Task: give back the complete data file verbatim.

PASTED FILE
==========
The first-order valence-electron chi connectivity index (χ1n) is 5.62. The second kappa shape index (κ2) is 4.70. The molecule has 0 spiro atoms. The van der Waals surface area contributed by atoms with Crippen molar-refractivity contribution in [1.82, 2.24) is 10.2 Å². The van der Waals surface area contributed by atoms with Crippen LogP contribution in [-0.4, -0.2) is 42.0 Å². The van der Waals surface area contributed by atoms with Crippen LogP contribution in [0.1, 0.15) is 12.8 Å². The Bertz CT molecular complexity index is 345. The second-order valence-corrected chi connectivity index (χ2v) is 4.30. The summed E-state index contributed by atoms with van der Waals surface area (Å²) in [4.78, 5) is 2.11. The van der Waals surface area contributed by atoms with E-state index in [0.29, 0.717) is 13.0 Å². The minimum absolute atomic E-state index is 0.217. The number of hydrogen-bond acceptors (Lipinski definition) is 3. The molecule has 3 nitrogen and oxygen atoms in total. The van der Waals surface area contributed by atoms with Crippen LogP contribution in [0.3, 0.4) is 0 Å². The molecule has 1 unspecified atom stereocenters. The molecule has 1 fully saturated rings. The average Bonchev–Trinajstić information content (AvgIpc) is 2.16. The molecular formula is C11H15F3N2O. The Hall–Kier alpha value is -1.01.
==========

The first-order valence-electron chi connectivity index (χ1n) is 5.62. The second kappa shape index (κ2) is 4.70. The molecule has 0 spiro atoms. The van der Waals surface area contributed by atoms with Crippen molar-refractivity contribution in [1.82, 2.24) is 10.2 Å². The van der Waals surface area contributed by atoms with Crippen LogP contribution in [-0.4, -0.2) is 42.0 Å². The van der Waals surface area contributed by atoms with Crippen LogP contribution in [0.1, 0.15) is 12.8 Å². The Bertz CT molecular complexity index is 345. The second-order valence-corrected chi connectivity index (χ2v) is 4.30. The summed E-state index contributed by atoms with van der Waals surface area (Å²) in [4.78, 5) is 2.11. The van der Waals surface area contributed by atoms with E-state index in [0.29, 0.717) is 13.0 Å². The minimum absolute atomic E-state index is 0.217. The number of hydrogen-bond acceptors (Lipinski definition) is 3. The molecule has 3 nitrogen and oxygen atoms in total. The van der Waals surface area contributed by atoms with Crippen LogP contribution in [0.3, 0.4) is 0 Å². The molecule has 1 unspecified atom stereocenters. The molecule has 1 fully saturated rings. The average Bonchev–Trinajstić information content (AvgIpc) is 2.16. The molecular formula is C11H15F3N2O. The Hall–Kier alpha value is -1.01.